Hinkley Point C near Burnham-On-Sea is getting ready for another spectacular engineering spectacle with the placement of 5,000 tonne cooling-water intakes on the seabed.

Four times longer and twice as high as a double-decker bus, each intake head will be connected to five miles of tunnels used to circulate cooling-water for the new power station.

The first heads have been carefully loaded onto barges at Bristol Port’s Avonmouth docks, ready to be towed out to meet two floating heavy lift cranes “Gulliver” and “Rambiz” which will work in tandem to lower the structures into place.

Each platform is the size of a football pitch and the cranes have a combined lifting capacity of 7,300 tonnes.

The four “intake” and two “outfall” heads have been built by Balfour Beatty in Avonmouth. Each “loading out” operation, carried out by lifting specialists Mammoet, takes several hours, with the water levels being adjusted at the dock, to ensure the barge can receive the load safely and securely.

Ian Beaumont, Project Director Marine Civils at Hinkley Point C said: “This starts a summer of complex offshore operations, with teams working in collaboration to deliver an incredible feat of engineering. It demonstrates the continued progress being made at Hinkley Point C.”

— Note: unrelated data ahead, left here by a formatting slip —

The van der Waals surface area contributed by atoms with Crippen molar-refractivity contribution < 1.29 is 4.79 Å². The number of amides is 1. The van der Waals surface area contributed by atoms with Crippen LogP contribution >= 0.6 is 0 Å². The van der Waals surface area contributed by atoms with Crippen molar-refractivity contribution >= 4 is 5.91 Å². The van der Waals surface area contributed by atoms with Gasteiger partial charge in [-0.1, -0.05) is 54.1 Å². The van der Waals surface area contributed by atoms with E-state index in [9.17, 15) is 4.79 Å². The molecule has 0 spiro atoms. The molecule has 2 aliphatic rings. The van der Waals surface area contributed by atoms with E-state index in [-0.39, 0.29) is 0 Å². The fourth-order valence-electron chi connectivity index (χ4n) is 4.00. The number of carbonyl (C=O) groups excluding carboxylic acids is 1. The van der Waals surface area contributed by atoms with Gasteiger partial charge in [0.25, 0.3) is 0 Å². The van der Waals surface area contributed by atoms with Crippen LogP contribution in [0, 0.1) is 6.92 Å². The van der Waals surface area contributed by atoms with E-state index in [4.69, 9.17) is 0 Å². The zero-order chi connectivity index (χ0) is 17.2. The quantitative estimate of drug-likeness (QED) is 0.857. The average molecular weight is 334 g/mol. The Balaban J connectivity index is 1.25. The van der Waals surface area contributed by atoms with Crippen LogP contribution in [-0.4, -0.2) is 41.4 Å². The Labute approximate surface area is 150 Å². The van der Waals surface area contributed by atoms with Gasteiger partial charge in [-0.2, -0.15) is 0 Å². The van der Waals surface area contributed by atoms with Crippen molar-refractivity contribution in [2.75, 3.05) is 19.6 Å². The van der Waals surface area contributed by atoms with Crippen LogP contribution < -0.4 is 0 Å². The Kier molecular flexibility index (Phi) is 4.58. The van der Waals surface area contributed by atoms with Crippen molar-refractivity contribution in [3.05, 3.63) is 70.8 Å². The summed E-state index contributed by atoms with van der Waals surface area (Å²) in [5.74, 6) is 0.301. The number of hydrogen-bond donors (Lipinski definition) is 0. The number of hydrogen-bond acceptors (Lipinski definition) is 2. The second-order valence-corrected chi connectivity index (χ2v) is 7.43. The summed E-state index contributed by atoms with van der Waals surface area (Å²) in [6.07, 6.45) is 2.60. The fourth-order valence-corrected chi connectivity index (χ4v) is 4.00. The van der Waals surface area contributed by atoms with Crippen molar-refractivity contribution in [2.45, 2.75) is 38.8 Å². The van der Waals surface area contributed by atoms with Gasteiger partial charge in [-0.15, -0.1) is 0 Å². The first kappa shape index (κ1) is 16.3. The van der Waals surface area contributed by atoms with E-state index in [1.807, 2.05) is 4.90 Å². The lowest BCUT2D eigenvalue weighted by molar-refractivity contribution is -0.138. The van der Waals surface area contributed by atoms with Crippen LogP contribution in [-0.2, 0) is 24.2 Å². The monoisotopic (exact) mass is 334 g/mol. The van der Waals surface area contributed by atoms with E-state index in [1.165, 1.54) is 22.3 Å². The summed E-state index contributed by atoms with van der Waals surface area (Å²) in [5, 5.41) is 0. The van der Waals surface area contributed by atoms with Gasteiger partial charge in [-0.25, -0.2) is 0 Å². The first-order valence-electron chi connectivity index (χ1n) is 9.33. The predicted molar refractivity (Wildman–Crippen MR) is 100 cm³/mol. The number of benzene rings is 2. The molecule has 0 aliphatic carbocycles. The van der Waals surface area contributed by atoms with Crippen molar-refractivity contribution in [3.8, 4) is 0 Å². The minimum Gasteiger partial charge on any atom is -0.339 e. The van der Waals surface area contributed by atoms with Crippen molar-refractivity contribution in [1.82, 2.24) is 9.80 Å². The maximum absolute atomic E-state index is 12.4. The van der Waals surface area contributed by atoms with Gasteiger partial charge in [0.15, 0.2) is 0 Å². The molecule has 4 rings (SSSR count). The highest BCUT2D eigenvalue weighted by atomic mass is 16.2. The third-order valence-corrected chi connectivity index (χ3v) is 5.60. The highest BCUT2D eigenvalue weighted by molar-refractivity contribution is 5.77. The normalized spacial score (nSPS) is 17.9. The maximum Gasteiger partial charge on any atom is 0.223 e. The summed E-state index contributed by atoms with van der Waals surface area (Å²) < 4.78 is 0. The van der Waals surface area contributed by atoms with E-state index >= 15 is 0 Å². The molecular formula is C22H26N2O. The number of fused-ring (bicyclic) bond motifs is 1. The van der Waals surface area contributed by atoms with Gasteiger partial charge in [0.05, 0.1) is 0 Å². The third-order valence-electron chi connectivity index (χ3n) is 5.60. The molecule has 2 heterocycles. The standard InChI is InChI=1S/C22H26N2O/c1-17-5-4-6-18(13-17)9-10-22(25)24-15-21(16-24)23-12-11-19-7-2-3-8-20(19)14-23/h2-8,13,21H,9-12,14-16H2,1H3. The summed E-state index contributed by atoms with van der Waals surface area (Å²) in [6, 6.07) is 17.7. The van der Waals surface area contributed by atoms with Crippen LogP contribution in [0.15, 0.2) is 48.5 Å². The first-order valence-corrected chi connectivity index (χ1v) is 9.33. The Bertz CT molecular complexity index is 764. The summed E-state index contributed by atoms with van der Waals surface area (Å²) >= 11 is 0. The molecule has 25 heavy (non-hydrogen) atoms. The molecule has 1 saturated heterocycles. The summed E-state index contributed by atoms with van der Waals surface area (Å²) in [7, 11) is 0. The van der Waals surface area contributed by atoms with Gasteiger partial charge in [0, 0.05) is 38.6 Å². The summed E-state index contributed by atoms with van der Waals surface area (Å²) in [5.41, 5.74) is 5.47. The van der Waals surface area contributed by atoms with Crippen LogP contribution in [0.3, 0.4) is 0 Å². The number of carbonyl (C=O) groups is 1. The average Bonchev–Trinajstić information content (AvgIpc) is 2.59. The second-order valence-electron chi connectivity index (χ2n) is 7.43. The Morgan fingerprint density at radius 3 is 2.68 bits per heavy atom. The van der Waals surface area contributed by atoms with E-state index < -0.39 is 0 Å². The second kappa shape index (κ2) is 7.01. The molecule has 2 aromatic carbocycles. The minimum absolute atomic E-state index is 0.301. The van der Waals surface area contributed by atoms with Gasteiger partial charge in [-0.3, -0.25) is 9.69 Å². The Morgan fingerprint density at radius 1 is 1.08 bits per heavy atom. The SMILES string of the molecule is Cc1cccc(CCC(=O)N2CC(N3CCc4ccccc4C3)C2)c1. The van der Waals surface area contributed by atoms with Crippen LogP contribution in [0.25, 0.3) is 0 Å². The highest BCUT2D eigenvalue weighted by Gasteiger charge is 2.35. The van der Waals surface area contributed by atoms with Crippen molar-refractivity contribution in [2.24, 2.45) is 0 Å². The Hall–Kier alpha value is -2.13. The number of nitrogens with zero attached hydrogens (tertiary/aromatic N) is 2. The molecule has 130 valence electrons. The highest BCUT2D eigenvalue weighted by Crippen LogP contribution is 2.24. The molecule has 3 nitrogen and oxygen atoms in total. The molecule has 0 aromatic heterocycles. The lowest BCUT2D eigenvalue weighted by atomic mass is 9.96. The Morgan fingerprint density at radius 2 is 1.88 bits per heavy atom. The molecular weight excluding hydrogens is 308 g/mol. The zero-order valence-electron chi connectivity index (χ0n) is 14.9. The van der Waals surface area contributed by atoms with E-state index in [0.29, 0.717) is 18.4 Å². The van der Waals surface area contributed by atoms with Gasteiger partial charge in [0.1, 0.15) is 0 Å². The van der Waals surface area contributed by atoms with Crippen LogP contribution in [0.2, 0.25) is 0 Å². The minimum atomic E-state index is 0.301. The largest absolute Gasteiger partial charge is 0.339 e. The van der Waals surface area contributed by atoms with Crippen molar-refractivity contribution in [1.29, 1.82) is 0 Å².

Hinkley Point C

Roger Frost, Project Director at Balfour Beatty, said: “Today marks yet another exciting milestone in the construction of Hinkley Point C with the arrival of some of the largest heavy lift vessels in the world, on site.”

“We are now readying ourselves to successfully complete our next feat of engineering: lowering the head structures, which will support the nuclear power station’s critical water-cooling system, to the very bottom of the Bristol Channel.”

The structures will cap the tunnels which will supply Hinkley Point C’s two nuclear reactors with cooling water. The heads are big for a reason. Their size means water will enter the intakes slowly, reducing the number of fish entering the cooling pipes. They are also placed sideways to the tidal flow.  In addition, screens and a fish return system will transfer fish back to sea.

Hinkley Point C will be the first power station around the Bristol Channel to have fish protection measures in place.

The worst case predicted effect of Hinkley Point C with the planned two fish protection measures in place varies by species, from a maximum of 0.2% to less than 0.001% per year. Cefas concluded that this level is negligible compared with natural mortality and fishing. The predicted levels will have no effect on the sustainability of each species nor on the predators that rely on the fish to survive.

Power stations around the Bristol Channel have taken water for decades – all without any fish protection measures. When Hinkley Point C comes into operation water use will be no higher than the late 1990s and, for the first time, fish protection measures will be in place.

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